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A Genealogically Centred Approach to the Historical Geography of Eretz Yisrael: The cases of the Moyal and Chlouche families in Jaffa in the late Ottoman and British Mandate periods

This project has been completed by Prof. (emeritus) Ruth Kark of the Hebrew University and Prof. Joseph B. Glass of Centennial College, Toronto

Click here for the final report on this project

Previous work by the researchers ( 1991 and 2007) on Jerusalem-based Sephardi elites has yielded a deeper understanding of the role of the Valero, Amzalak, and Navon families played in the development of Palestine in the late Ottoman and British Mandate periods. These earlier studies opened with research questions that focused first on the interaction between a family unit and the landscape. The researchers hold that the modernization of Palestine and its Jewish sector began as early as in the 1830’s and that Sephardi and Mizrahi (Oriental) families such as the Amzalak, Chlouche, Eliachar, Mani, Moyal, Navon, Recanati and Valero families played critical roles at various stages in this process.

A number of by-products have resulted from this avenue of investigation. Noteworthy was the creation of family trees and extensive histories that pay greater attention to the families’ social milieu, culture, religious life and lifestyle – in order to provide a wider context for their business activities and leadership roles within the Jewish community and local society.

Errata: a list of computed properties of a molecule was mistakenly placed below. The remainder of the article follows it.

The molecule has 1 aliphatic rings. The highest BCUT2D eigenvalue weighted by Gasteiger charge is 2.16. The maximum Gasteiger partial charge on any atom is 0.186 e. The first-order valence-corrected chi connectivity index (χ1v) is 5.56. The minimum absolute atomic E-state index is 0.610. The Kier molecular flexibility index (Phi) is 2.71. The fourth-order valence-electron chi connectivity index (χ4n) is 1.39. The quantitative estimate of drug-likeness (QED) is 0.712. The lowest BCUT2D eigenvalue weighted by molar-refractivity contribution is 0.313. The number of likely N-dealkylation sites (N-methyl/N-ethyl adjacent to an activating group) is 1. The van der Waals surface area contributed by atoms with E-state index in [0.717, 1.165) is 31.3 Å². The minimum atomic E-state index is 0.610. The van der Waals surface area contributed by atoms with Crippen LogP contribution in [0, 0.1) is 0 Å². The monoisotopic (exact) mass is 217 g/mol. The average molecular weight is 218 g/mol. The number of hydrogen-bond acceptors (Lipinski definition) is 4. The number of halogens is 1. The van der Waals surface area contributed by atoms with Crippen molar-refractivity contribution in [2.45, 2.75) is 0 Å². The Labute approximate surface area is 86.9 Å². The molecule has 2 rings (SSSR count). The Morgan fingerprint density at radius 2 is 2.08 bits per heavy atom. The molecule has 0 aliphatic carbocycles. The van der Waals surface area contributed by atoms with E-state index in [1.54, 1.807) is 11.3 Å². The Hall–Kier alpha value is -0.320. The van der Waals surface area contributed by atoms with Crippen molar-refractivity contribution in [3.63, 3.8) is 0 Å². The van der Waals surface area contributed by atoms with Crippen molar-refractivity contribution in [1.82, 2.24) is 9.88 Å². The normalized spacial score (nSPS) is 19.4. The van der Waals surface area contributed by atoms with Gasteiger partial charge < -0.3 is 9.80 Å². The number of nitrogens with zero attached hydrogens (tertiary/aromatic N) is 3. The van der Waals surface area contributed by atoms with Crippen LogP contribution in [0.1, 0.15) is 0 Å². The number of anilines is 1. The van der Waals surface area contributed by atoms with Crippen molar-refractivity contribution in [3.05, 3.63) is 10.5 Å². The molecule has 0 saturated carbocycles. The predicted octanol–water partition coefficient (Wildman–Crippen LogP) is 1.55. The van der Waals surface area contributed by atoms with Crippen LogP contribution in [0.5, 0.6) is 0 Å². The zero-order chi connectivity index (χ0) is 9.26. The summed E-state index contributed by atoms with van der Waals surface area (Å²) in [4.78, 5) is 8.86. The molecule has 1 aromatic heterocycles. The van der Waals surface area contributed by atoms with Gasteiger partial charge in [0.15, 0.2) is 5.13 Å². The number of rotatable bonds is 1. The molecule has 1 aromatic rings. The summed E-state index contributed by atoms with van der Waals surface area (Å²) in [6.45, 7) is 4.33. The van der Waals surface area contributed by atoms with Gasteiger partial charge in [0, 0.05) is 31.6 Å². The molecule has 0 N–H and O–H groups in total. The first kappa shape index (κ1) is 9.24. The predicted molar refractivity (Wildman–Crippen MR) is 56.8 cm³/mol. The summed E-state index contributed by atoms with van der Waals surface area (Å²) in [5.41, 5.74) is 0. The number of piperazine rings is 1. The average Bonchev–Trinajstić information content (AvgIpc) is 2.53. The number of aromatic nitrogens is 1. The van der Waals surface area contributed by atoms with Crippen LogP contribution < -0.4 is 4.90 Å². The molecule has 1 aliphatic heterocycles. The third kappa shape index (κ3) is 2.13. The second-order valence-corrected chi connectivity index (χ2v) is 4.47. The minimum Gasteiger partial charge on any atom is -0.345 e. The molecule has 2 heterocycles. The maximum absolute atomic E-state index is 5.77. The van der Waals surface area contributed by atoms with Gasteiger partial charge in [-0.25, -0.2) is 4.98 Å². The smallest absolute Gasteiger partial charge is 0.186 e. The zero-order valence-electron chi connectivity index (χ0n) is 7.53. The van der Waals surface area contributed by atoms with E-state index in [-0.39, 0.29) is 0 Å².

Two renowned Sephardi-Mughrabi (North African) families in Jaffa, the Chlouches and Moyals, who immigrated to Palestine in the 19th century, have been chosen for the present study, with a view to exploring a genealogically centred approach to historical geographical research as regards the development of Eretz Israel during the modern era.

The Moyals and the Chlouches were archetypical of the Sephardi-Mizrachi entrepreneurial elite in general. They were well-integrated into the economic life of Jaffa and the region. In the late Ottoman period they developed strong business relationships with various sectors of the local Arab population. They participated in communal life, often in leadership roles. Furthermore, they were able to cross social boundaries and interacted with both the Old and New Yishuvs and the Ottoman and British administrations.

After developing and carefully analyzing the case studies of the Moyal and Chlouche families, the results will be compared to those emanating from case studies previously conducted by the authors on the Amzalak, Valero, and Navon families in Jerusalem, as well as to case studies conducted by other researchers and by members of the families in question. This comparative analysis, combined with a thorough review of the research literature will facilitate the development of general theoretical frameworks for understanding Sephardi and Mizrachi entrepreneurial groups and their application to genealogical research and its methodologies in Eretz Yisrael.

Click here for power point presentation on this project made by Dr. Joseph Glass at the 15th Congress of the World Union of Jewish Studies (3.8.2009).